Guns used in Mexico leaking from approved sales to its military
"Similarly, an AP video report from May 2009 confirms that “M16 machine guns” have been seized from Mexican criminal groups engaged in the drug war.
“It’s unclear how cartels are getting military grade weapons,” the AP report states.
Narco News offered an answer to that question in March 2009, when it reported that the deadliest of the weapons now in the hands of criminal groups in Mexico, particularly along the U.S. border, by any reasonable standard of an analysis of the facts, appear to be getting into that nation through perfectly legal private-sector arms exports, measured in the billions of dollars.
Those exports are approved through the State Department, under a program known as Direct Commercial Sales. A sister program, called Foreign Military Sales, is overseen by the Pentagon and also taps U.S. contractors to manufacture weapons (such as machine guns and grenades) for export to foreign entities, including companies and governments.
Between 2005 and 2009, a total of $41 billion worth of U.S. defense articles were exported under the FMS program and a total of nearly $60 billion via the DCS program, according to a recent U.S. Government Accountability Office (GAO) report. The bulk of those exports went to seven nations, including South Korea, but Mexico, too, was a receiving nation, with some $204 million in military arms shipments approved for export in fiscal year 2008 alone, according to the most recently available DCS report."
It also notes that some of the Wikileaks documents support this. US-issue hand grenades, M-203 grenade launchers and their projectiles being seized from the cartels, etc.
On a related front, Stratfor has its analysis of the claim that 90% of seized guns trace to the U.S:
"In fact, the 3,480 guns positively traced to the United States equals less than 12 percent of the total arms seized in Mexico in 2008 and less than 48 percent of all those submitted by the Mexican government to the ATF for tracing. This means that almost 90 percent of the guns seized in Mexico in 2008 were not traced back to the United States."
"The third category of weapons encountered in Mexico is military-grade ordnance not generally available for sale in the United States or Mexico. This category includes hand grenades, 40 mm grenades, rocket-propelled grenades (RPGs), automatic assault rifles and main battle rifles and light machine guns.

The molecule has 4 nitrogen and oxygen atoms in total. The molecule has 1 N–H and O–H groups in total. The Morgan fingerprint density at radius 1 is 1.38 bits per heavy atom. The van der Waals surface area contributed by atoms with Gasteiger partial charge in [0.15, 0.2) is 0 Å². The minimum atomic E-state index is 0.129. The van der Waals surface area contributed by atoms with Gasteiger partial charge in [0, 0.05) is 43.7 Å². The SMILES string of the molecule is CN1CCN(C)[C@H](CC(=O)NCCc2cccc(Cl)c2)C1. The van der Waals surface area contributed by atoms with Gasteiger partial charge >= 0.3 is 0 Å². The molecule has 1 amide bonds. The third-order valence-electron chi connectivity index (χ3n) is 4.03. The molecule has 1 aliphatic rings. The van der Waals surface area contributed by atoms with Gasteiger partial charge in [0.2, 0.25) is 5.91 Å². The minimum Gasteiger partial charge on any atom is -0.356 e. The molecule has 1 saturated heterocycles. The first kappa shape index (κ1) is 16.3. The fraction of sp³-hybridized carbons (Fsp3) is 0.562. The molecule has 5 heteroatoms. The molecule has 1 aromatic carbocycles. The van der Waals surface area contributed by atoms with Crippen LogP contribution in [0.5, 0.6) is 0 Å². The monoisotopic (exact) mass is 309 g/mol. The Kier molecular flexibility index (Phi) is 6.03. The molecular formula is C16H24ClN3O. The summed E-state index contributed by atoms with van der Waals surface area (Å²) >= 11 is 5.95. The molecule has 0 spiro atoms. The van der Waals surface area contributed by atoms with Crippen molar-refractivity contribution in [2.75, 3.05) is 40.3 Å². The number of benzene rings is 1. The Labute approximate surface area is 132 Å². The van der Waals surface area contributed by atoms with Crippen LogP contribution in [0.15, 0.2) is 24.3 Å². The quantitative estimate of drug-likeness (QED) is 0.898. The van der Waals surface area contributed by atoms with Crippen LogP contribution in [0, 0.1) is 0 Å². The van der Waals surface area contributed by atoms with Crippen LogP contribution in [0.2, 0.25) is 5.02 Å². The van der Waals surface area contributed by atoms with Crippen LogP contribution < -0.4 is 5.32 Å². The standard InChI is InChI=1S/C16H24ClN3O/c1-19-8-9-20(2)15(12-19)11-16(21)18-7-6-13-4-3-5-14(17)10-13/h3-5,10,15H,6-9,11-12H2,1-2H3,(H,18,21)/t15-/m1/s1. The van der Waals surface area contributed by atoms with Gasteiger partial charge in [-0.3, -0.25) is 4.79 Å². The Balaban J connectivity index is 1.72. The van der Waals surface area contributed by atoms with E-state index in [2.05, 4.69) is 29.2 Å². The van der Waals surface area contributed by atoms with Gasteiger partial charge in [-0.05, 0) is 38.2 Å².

This third type of weapon is fairly difficult and very expensive to obtain in the United States, especially in the large numbers in which the cartels are employing them. They are also dangerous to obtain in the United States due to heavy law enforcement scrutiny. Therefore, most of the military ordnance used by the Mexican cartels comes from other sources, such as the international arms market — increasingly from China via the same networks that furnish precursor chemicals for narcotics manufacturing — or from corrupt elements in the Mexican military or even deserters who take their weapons with them. Besides, items such as South Korean fragmentation grenades and RPG-7s, often used by the cartels, simply are not in the U.S. arsenal. This means that very few of the weapons in this category come from the United States.
In recent years the cartels, especially their enforcer groups such as Los Zetas, Gente Nueva and La Linea, have been increasingly using military weaponry instead of sporting arms. A close examination of the arms seized from the enforcer groups and their training camps clearly demonstrates this trend toward military ordnance, including many weapons not readily available in the United States. Some of these seizures have included M60 machine guns and hundreds of 40 mm grenades obtained from the military arsenals of countries like Guatemala.
But Guatemala is not the only source of such weapons. Latin America is awash in weapons that were shipped there over the past several decades to supply the various insurgencies and counterinsurgencies in the region."